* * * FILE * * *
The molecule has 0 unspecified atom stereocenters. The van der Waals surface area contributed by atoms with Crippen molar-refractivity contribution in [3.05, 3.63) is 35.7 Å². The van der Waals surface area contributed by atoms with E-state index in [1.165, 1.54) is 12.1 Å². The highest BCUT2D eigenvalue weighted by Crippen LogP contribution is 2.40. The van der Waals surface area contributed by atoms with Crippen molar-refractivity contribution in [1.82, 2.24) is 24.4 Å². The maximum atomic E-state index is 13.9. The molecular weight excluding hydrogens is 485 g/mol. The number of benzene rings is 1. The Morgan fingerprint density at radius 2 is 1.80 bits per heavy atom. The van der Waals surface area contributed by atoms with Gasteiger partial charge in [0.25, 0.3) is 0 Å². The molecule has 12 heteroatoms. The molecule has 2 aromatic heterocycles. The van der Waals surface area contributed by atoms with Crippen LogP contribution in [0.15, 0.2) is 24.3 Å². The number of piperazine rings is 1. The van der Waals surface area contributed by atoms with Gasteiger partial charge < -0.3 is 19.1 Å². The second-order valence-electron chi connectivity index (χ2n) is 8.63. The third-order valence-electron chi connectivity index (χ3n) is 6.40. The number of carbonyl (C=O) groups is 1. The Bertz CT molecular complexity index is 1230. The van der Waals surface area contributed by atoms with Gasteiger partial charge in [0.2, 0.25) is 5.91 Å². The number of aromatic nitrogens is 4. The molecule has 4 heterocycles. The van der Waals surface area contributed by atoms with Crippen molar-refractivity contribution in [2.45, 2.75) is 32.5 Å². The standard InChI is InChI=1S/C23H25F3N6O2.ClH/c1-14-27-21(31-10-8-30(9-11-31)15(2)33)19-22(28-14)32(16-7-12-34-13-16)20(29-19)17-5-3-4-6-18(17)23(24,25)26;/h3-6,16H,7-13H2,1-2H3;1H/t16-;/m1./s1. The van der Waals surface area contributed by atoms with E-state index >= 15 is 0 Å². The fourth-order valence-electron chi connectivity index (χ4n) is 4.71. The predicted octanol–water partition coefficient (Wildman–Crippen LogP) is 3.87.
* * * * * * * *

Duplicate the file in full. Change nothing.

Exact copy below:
The molecule has 0 unspecified atom stereocenters. The van der Waals surface area contributed by atoms with Crippen molar-refractivity contribution in [3.05, 3.63) is 35.7 Å². The van der Waals surface area contributed by atoms with E-state index in [1.165, 1.54) is 12.1 Å². The highest BCUT2D eigenvalue weighted by Crippen LogP contribution is 2.40. The van der Waals surface area contributed by atoms with Crippen molar-refractivity contribution in [1.82, 2.24) is 24.4 Å². The maximum atomic E-state index is 13.9. The molecular weight excluding hydrogens is 485 g/mol. The number of benzene rings is 1. The Morgan fingerprint density at radius 2 is 1.80 bits per heavy atom. The van der Waals surface area contributed by atoms with Gasteiger partial charge in [0.25, 0.3) is 0 Å². The molecule has 12 heteroatoms. The molecule has 2 aromatic heterocycles. The van der Waals surface area contributed by atoms with Crippen LogP contribution in [0.15, 0.2) is 24.3 Å². The number of piperazine rings is 1. The van der Waals surface area contributed by atoms with Gasteiger partial charge < -0.3 is 19.1 Å². The second-order valence-electron chi connectivity index (χ2n) is 8.63. The third-order valence-electron chi connectivity index (χ3n) is 6.40. The number of carbonyl (C=O) groups is 1. The Bertz CT molecular complexity index is 1230. The van der Waals surface area contributed by atoms with Gasteiger partial charge in [0.2, 0.25) is 5.91 Å². The number of aromatic nitrogens is 4. The molecule has 4 heterocycles. The van der Waals surface area contributed by atoms with Crippen molar-refractivity contribution in [2.45, 2.75) is 32.5 Å². The standard InChI is InChI=1S/C23H25F3N6O2.ClH/c1-14-27-21(31-10-8-30(9-11-31)15(2)33)19-22(28-14)32(16-7-12-34-13-16)20(29-19)17-5-3-4-6-18(17)23(24,25)26;/h3-6,16H,7-13H2,1-2H3;1H/t16-;/m1./s1. The van der Waals surface area contributed by atoms with E-state index >= 15 is 0 Å². The fourth-order valence-electron chi connectivity index (χ4n) is 4.71. The predicted octanol–water partition coefficient (Wildman–Crippen LogP) is 3.87.